Article Text

Download PDFPDF

Breathing clean air is Są’áh Naagháí Bik'eh Hózhóó (SNBH): a culturally centred approach to understanding commercial smoke-free policy among the Diné (Navajo People)
  1. Carmenlita Chief1,
  2. Samantha Sabo1,
  3. Hershel Clark2,
  4. Patricia Nez Henderson2,
  5. Alfred Yazzie2,
  6. Jacqueline Nahee2,
  7. Scott J Leischow3
  1. 1Department of Health Promotion Sciences, Mel and Enid Zuckerman College of Public Health, University of Arizona, Tucson, Arizona, USA
  2. 2Black Hills Center for American Indian Health, Rapid City, South Dakota, USA
  3. 3Health Services Research, Mayo Clinic, Scottsdale, Arizona, USA
  1. Correspondence to Carmenlita Chief, Department of Health Promotion Sciences, Mel and Enid Zuckerman College of Public Health, University of Arizona, 1295 N. Martin, P.O. Box 245163, Tucson, AZ 85724, USA; cchief{at}email.arizona.edu

Abstract

Introduction Indigenous worldviews and research approaches are fundamental to make meaning of complex health issues and increase the likelihood of identifying existing cultural protective factors that have contributed to the resilience and survival of Indigenous people worldwide.

Objective We describe the process for applying the Diné (Navajo) paradigm of Są’áh Naagháí Bik'eh Hózhóó (SNBH), a belief system that guides harmonious living, and demonstrate how the application of SNBH enhances understanding of Navajo principles for well-being. Specifically, we juxtapose this analysis with a conventional qualitative analysis to illuminate and interpret Diné perspectives on the health and economic impact of commercial secondhand smoke and smoke-free policy.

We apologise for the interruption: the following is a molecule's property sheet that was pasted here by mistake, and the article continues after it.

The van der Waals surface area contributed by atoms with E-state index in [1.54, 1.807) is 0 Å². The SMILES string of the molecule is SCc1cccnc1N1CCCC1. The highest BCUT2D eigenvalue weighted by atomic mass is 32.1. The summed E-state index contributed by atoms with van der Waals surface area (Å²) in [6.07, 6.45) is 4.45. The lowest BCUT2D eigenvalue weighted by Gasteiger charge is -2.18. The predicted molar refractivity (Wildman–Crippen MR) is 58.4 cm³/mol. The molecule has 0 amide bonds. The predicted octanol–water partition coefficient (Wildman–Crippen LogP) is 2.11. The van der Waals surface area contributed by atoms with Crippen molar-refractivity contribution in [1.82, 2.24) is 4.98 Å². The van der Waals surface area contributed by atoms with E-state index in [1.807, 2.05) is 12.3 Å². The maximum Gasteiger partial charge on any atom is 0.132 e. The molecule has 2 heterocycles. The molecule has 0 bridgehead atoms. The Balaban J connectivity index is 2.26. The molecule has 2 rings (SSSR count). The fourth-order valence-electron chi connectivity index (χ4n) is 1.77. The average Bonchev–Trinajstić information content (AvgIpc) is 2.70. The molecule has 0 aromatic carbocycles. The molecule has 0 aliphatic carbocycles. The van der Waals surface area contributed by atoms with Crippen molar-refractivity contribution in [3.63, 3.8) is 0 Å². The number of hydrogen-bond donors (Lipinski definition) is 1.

Methods Focus groups were conducted throughout Navajo Nation to assess the appeal and impact of several evidence-based messages regarding the health and economic impact of smoke-free policy.

Results Diné perspectives have shifted away from family and cultural teachings considered protective of a smoke-free life, and struggle to balance the ethical and economics of respect for individual and collective rights to live and work in smoke-free environments.

Conclusions Indigenous-centred approaches to public health research and policy analysis contribute to understanding the cultural knowledge, practices and beliefs that are protective of the health and well-being of Indigenous people.

  • Public policy
  • Public opinion
  • Secondhand smoke
  • Disparities

This is an Open Access article distributed in accordance with the Creative Commons Attribution Non Commercial (CC BY-NC 4.0) license, which permits others to distribute, remix, adapt, build upon this work non-commercially, and license their derivative works on different terms, provided the original work is properly cited and the use is non-commercial. See: http://creativecommons.org/licenses/by-nc/4.0/

View Full Text

Statistics from Altmetric.com

Request Permissions

If you wish to reuse any or all of this article please use the link below which will take you to the Copyright Clearance Center’s RightsLink service. You will be able to get a quick price and instant permission to reuse the content in many different ways.